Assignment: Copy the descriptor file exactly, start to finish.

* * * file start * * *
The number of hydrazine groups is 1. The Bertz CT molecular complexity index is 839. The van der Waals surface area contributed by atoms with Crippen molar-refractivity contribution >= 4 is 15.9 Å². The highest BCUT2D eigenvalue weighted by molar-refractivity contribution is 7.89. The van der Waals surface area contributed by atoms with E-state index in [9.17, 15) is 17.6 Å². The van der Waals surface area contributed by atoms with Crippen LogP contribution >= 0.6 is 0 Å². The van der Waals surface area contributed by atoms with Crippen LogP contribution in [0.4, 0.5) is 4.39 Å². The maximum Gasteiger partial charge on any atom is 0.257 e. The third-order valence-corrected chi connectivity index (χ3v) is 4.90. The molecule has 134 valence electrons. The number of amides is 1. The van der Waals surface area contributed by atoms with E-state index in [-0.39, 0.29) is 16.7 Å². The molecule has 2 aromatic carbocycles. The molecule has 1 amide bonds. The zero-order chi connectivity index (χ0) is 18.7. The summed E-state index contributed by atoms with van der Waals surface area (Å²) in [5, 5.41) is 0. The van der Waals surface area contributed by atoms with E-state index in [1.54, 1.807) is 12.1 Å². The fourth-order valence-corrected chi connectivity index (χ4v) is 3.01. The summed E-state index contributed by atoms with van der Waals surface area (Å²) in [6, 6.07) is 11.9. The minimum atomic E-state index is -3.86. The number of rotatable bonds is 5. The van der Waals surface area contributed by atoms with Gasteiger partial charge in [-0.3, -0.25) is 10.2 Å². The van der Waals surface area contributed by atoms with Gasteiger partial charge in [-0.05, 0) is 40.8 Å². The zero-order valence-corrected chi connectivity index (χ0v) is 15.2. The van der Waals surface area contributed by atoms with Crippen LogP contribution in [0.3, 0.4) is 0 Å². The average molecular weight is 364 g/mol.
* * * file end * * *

The number of hydrazine groups is 1. The Bertz CT molecular complexity index is 839. The van der Waals surface area contributed by atoms with Crippen molar-refractivity contribution >= 4 is 15.9 Å². The highest BCUT2D eigenvalue weighted by molar-refractivity contribution is 7.89. The van der Waals surface area contributed by atoms with E-state index in [9.17, 15) is 17.6 Å². The van der Waals surface area contributed by atoms with Crippen LogP contribution >= 0.6 is 0 Å². The van der Waals surface area contributed by atoms with Crippen LogP contribution in [0.4, 0.5) is 4.39 Å². The maximum Gasteiger partial charge on any atom is 0.257 e. The third-order valence-corrected chi connectivity index (χ3v) is 4.90. The molecule has 134 valence electrons. The number of amides is 1. The van der Waals surface area contributed by atoms with E-state index in [-0.39, 0.29) is 16.7 Å². The molecule has 2 aromatic carbocycles. The molecule has 1 amide bonds. The zero-order chi connectivity index (χ0) is 18.7. The summed E-state index contributed by atoms with van der Waals surface area (Å²) in [5, 5.41) is 0. The van der Waals surface area contributed by atoms with E-state index in [1.54, 1.807) is 12.1 Å². The fourth-order valence-corrected chi connectivity index (χ4v) is 3.01. The summed E-state index contributed by atoms with van der Waals surface area (Å²) in [6, 6.07) is 11.9. The minimum atomic E-state index is -3.86. The number of rotatable bonds is 5. The van der Waals surface area contributed by atoms with Gasteiger partial charge in [-0.3, -0.25) is 10.2 Å². The van der Waals surface area contributed by atoms with Gasteiger partial charge in [-0.05, 0) is 40.8 Å². The zero-order valence-corrected chi connectivity index (χ0v) is 15.2. The van der Waals surface area contributed by atoms with Crippen LogP contribution in [0.3, 0.4) is 0 Å². The average molecular weight is 364 g/mol.